The facts speak for themselves. Bob 2.0 won't be picked up by the enterprise customers. It is a radcal change and the fact that MS seems to be promoting the "shopping and social networking strengths" is a huge detractor. Add to that how it behaves by defaulting things to take up the whole screen when I have people in accounting and grants that typically have a six or so Excel files open at the same time as well as a few Banner windows open it is bad enough for them as it is. Bob 2.0 isn't going to make their life easier. It is going to cause all kinds of issues for them. Besides the fact that while I haven't tested Bob 2.0 with our accounting system I seriously doubt it will work with it and I have my doubts it will work with our imaging system.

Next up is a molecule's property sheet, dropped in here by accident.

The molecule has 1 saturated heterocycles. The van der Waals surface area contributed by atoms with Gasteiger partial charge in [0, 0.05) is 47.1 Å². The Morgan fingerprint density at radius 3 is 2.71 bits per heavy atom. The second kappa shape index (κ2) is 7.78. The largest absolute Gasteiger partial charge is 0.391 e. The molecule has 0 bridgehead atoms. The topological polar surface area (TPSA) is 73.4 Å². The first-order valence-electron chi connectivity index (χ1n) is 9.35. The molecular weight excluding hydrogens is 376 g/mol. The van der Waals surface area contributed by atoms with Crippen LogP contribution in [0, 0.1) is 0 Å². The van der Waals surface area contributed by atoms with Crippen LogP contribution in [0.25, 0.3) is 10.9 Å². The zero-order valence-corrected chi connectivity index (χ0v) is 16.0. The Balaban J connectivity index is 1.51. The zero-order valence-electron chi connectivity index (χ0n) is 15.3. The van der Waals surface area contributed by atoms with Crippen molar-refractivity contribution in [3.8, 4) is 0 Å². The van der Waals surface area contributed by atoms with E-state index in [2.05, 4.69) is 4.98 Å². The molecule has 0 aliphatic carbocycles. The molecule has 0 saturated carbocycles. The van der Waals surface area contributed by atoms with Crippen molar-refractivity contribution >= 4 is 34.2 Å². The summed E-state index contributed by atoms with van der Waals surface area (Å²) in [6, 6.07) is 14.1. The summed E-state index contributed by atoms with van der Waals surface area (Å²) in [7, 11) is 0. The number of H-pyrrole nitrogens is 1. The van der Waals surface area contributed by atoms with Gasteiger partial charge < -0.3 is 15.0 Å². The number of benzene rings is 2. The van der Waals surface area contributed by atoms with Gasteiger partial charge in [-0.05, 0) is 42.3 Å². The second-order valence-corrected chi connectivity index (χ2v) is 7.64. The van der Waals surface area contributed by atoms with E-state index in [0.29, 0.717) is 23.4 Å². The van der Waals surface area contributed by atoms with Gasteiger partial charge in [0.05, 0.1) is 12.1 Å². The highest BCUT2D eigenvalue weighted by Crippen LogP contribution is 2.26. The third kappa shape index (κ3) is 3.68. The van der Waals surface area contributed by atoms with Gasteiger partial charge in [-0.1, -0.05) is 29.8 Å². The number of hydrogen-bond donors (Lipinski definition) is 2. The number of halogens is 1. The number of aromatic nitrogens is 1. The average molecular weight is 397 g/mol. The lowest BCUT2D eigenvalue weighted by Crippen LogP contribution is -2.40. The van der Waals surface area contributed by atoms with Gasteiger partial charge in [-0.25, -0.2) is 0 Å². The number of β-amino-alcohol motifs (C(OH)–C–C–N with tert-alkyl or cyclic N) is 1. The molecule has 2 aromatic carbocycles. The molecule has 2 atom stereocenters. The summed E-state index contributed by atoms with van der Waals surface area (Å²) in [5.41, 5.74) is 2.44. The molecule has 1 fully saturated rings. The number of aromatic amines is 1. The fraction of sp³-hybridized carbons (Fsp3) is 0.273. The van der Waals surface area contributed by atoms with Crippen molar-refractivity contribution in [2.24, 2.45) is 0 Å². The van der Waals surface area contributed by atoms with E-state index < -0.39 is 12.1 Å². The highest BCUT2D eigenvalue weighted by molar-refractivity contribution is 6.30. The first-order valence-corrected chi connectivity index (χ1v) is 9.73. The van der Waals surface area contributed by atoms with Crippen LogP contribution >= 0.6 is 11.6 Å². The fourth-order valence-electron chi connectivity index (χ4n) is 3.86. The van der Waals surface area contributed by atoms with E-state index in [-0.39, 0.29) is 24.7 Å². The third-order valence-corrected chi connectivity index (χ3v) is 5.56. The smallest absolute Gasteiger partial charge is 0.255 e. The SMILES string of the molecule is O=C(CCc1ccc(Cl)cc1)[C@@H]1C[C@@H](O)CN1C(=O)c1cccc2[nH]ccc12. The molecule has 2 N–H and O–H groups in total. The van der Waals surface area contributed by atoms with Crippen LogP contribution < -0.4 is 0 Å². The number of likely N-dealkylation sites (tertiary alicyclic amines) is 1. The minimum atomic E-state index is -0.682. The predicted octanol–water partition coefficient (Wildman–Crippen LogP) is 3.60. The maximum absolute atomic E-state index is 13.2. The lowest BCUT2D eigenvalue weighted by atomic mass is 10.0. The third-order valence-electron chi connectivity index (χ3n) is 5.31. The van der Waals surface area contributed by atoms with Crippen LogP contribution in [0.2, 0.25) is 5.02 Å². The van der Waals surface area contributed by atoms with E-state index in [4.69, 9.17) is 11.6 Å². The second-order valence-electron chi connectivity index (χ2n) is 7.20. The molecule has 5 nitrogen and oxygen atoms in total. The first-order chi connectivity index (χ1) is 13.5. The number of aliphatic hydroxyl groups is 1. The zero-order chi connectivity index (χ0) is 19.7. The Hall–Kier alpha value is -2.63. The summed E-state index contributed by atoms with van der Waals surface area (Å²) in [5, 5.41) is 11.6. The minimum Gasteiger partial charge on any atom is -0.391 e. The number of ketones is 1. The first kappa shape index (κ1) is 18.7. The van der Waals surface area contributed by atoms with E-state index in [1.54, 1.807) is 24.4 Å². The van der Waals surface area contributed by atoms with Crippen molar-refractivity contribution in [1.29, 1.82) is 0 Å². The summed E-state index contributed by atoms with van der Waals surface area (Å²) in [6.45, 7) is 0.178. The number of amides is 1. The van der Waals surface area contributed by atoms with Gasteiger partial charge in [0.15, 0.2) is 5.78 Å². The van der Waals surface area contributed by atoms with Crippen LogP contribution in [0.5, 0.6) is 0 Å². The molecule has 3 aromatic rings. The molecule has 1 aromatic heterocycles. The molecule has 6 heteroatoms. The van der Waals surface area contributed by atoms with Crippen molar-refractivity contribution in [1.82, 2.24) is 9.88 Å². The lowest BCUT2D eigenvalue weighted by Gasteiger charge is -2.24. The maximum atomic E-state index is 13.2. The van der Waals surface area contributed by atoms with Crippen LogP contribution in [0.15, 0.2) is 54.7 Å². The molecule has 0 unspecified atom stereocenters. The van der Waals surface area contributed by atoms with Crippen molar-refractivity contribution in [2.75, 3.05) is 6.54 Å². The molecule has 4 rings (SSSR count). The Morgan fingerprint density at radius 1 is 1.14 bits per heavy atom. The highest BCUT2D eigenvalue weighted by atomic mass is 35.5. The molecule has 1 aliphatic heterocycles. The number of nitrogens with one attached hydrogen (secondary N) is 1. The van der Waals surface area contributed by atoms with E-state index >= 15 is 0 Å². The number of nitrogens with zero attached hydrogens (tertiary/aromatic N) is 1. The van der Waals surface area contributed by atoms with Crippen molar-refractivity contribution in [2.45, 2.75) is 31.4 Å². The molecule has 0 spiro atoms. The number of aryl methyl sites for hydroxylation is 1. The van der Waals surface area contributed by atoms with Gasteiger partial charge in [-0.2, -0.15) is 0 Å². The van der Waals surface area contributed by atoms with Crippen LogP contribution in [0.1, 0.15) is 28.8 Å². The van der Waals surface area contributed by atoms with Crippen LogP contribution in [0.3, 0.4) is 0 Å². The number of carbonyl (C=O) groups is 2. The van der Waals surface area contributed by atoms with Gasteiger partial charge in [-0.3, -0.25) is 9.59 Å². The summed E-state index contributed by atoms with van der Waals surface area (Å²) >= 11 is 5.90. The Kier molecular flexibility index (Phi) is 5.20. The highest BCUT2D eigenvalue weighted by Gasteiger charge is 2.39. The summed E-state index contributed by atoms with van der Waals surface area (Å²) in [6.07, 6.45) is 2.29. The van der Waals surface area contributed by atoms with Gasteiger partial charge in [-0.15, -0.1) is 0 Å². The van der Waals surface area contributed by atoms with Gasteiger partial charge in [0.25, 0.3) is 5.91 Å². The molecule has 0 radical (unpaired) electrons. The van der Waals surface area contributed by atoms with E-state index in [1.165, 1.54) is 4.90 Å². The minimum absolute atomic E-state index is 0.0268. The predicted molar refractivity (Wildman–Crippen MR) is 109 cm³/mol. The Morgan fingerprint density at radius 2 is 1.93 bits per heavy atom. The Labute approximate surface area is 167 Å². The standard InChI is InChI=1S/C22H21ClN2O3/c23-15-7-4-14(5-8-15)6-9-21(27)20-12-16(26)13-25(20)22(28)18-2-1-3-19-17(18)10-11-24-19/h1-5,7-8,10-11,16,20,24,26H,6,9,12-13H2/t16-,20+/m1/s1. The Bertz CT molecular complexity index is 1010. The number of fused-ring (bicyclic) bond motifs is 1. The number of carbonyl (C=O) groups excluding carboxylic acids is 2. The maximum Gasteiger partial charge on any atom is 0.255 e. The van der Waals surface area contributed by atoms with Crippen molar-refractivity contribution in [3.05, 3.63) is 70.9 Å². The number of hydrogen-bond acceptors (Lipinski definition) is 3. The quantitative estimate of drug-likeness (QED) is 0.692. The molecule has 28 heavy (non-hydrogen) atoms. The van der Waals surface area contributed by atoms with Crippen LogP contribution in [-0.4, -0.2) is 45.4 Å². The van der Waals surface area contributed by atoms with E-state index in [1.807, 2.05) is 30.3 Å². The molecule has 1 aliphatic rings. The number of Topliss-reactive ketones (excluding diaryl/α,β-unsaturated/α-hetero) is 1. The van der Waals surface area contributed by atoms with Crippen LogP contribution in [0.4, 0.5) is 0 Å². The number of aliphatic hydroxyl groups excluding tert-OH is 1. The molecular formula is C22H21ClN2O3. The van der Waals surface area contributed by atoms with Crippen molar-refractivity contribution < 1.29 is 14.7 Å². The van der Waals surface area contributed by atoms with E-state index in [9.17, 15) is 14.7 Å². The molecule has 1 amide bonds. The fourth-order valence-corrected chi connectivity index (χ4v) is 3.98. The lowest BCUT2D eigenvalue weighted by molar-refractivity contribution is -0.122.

Really the entitled, spoiled brat, hipsters on the committee that came up with these ideas how enterprise people like things to work didn't talk to any of them. They probably just run with their Playskool (iPad) tablets thinking that everyone wants to work that way. Sorry but no. Hell I still hate the ribbon. I can work so much faster with icons, menus and alt keys than with this big block Playskool crapware.
If you can completely disable it and flip to a fully functional (Classic) environment and force that as a GPO to prevent people from breaking their systems then I'll be fine with it. Don't go there with the reg hack either as that isn't really a fully functional classic environment.
is immensely gratifying for those of us dinos who stick with the desktop paradigm. Believe me, I was incredibly tempted to do likewise the first second Metro came up after boot. But let's look at the business side of matters.